A Sweet and Sugary Debate

Philadelphia became the first major city to take a stance against “sugar-sweetened and diet beverages” with a 1.5 cents per ounce tax on distributors. The tax was passed by the city council in June and has been in full swing since January. Some news sources are quick to point out the success of the tax as it has “generated $5.9 million in January, more than double its prediction of $2.3 million.” An important platform of the tax campaign was that the revenue from the tax would help fund schools, community programs and facilities in Philadelphia. But the primary purpose for Continue reading A Sweet and Sugary Debate

March Madness Probabilities

Every year during the NCAA Basketball National Championship, or March Madness, fans make bracket predictions and often make bets on them. Warren Buffet, the billionaire investor of Berkshire Hathaway, once offered one billion dollars for anyone who could predict a perfect bracket. But what exactly are the odds of predicting a perfect bracket? Buffet actually made one of the safest bets he could. First, let’s assume that each team has a 50% chance of winning any given game. The probability is calculated by simply taking the number of outcomes from a game, one team could win or the other team Continue reading March Madness Probabilities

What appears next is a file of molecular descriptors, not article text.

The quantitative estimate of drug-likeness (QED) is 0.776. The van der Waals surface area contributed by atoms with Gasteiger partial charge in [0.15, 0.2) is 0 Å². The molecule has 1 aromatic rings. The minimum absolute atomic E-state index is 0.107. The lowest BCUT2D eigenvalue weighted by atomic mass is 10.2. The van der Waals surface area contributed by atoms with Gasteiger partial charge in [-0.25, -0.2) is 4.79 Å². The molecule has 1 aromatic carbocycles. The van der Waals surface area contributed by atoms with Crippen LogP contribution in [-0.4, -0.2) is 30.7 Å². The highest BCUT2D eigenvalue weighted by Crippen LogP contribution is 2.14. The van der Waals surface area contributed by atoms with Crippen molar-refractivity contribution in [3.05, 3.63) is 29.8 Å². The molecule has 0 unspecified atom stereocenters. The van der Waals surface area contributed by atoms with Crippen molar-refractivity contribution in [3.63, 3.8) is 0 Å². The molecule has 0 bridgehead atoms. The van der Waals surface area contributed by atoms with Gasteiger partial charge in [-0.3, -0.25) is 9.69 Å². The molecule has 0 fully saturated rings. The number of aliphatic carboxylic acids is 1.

Art Supplies Demand on the Rise?

When looking at a snapshot of the market for art supplies, you’ll find that in January the demand for art supplies when way up. Through the week of Jan. 15, poster and foam board sales went up by 33 and 42 percent, respectively. The sales led to a revenue of $4.1m for these presentation boards. Glue was up 27 percent. Permanent markers saw a 12 percent rise. Why would this be happening? More science fairs? Teachers only grading on physical presentations? A more realistic and impressive reason is behind the surge says Leen Nsouli of NPD (a firm analyzing the Continue reading Art Supplies Demand on the Rise?

Paper Money

Why do people still use paper money? It’s easily lost, stolen, or destroyed, it’s a huge transmitter of disease, and it wears quickly and is a pain to replace. My mother always told me to hide a bit of cash away for emergencies. Although she means well, I feel like a bad cartoon pirate that still relies on my chest of gold every time I hoard pieces of paper. Besides, every time I “hide” money away, I end up handing it over the lady behind the counter at Memos within a week. In almost every way, electronic banking is superior Continue reading Paper Money

Bad Jokes: Is the Market in Equilibrium?

When I came to the University of Puget Sound, I intended to be a chemistry major. After my first year in chemistry, I decided it wasn’t really what I wanted to do after college. As I scrambled to find out what else I would do with my life, I reflected back on the things I would miss about the department. I knew I would miss the satisfaction of completing an onerous stoichiometry problem, the professors in the department, and of course, the “bad” jokes and puns. Such as: H2O is water and H2O2 is hydrogen peroxide. What is H2O4?   Continue reading Bad Jokes: Is the Market in Equilibrium?